Covid-19: UK Opposition Leader Keir Starmer goes into quarantine

Topics UK | UK parliament | Coronavirus

Britain's Opposition Leader, Sir Keir Starmer, on Monday went into quarantine, which could last up to two weeks, after a member of his household displayed symptoms of coronavirus.

The Labour Party leader's office said the unnamed member of his household has taken a test in line with the state-funded National Health Service (NHS) guidelines and is now awaiting results of that test. If the test comes back positive, Starmer would have to self isolate for 14 days.

"This morning Keir Starmer was advised to self-isolate after a member of his household showed possible symptoms of the coronavirus, a Labour Party spokesperson said.

"The member of his household has now had a test. In line with NHS guidelines, Keir will self isolate while awaiting the results of the test and further advice from medical professionals."

Downing Street said UK Prime Minister Boris Johnson spoke to the Opposition leader after he went into self isolation following a radio interview earlier on Monday morning.

"The Prime Minister has spoken to the leader of the opposition this morning and gave best wishes to him and his family," a Downing Street spokesperson said.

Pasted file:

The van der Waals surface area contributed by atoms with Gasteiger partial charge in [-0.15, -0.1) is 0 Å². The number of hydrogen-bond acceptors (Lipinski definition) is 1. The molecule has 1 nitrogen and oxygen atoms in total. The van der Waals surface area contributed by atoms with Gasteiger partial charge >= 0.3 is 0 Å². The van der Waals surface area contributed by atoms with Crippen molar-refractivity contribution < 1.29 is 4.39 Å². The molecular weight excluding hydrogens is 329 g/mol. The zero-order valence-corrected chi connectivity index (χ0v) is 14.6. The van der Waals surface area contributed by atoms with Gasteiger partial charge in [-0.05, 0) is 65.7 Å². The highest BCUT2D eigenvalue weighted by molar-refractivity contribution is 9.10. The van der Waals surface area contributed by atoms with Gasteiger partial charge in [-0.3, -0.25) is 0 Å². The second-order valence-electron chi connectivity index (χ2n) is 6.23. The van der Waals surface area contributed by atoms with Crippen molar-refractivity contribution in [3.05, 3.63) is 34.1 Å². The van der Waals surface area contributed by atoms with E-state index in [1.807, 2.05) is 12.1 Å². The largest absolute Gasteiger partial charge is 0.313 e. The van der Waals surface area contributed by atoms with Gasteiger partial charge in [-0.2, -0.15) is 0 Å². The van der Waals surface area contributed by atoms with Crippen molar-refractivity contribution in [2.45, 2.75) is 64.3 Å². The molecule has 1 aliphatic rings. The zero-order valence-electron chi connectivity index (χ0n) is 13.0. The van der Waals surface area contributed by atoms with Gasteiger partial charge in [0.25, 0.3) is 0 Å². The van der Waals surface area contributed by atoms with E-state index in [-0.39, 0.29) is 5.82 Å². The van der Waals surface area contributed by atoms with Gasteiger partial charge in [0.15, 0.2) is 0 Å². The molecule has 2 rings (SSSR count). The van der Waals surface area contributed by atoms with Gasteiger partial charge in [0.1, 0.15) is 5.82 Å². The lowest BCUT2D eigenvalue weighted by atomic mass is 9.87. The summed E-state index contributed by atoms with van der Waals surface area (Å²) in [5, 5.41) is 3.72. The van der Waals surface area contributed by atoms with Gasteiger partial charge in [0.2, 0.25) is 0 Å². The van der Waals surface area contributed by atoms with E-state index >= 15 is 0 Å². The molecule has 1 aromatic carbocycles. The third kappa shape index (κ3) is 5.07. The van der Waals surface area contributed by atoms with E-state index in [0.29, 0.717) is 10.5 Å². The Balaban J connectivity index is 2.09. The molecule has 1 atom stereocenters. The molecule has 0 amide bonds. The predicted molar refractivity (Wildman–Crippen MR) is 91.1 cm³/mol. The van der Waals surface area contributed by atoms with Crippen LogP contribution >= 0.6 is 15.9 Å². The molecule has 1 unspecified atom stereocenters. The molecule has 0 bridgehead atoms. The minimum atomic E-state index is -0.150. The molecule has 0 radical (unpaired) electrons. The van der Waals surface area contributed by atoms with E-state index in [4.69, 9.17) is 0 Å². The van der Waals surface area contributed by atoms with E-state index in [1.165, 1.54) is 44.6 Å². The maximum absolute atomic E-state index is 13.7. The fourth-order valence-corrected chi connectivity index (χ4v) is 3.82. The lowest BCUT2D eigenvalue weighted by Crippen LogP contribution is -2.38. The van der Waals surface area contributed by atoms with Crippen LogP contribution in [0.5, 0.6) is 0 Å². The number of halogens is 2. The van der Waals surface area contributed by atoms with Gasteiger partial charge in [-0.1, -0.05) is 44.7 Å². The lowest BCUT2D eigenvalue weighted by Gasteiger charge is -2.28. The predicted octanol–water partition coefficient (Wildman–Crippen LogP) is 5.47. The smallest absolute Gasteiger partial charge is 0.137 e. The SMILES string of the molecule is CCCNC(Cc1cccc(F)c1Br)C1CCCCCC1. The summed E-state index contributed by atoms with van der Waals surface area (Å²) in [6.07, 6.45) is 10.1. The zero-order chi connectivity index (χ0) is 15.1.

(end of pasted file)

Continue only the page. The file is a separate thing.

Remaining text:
Starmer's quarantine comes amid a rise in the COVID-19 infection rate across the UK, with stricter rules restricting the size of social gatherings to just six coming into force in England, Scotland and Wales from Monday.

The timing of his isolation will be particularly felt in Parliament as he was scheduled to take on the government over its controversial Internal Market Bill, which comes up for debate in the House of Commons on Monday.

Labour, along with many of Boris Johnson's own Conservative Party MPs, have said that they cannot back the bill in its current form as it threatens to breach international law by attempting to override parts of the Brexit divorce agreement struck with the European Union (EU).

Instead, Shadow Business Secretary and former Labour leader Ed Miliband will open for the party in the debate, expected to be a fiery exchange ahead of a vote later on Monday evening.

The government is expected to get the bill through at this stage with its comfortable majority in the Commons but it is likely to face hiccups during further stages in its progress to the House of Lords.


(Only the headline and picture of this report may have been reworked by the Business Standard staff; the rest of the content is auto-generated from a syndicated feed.)


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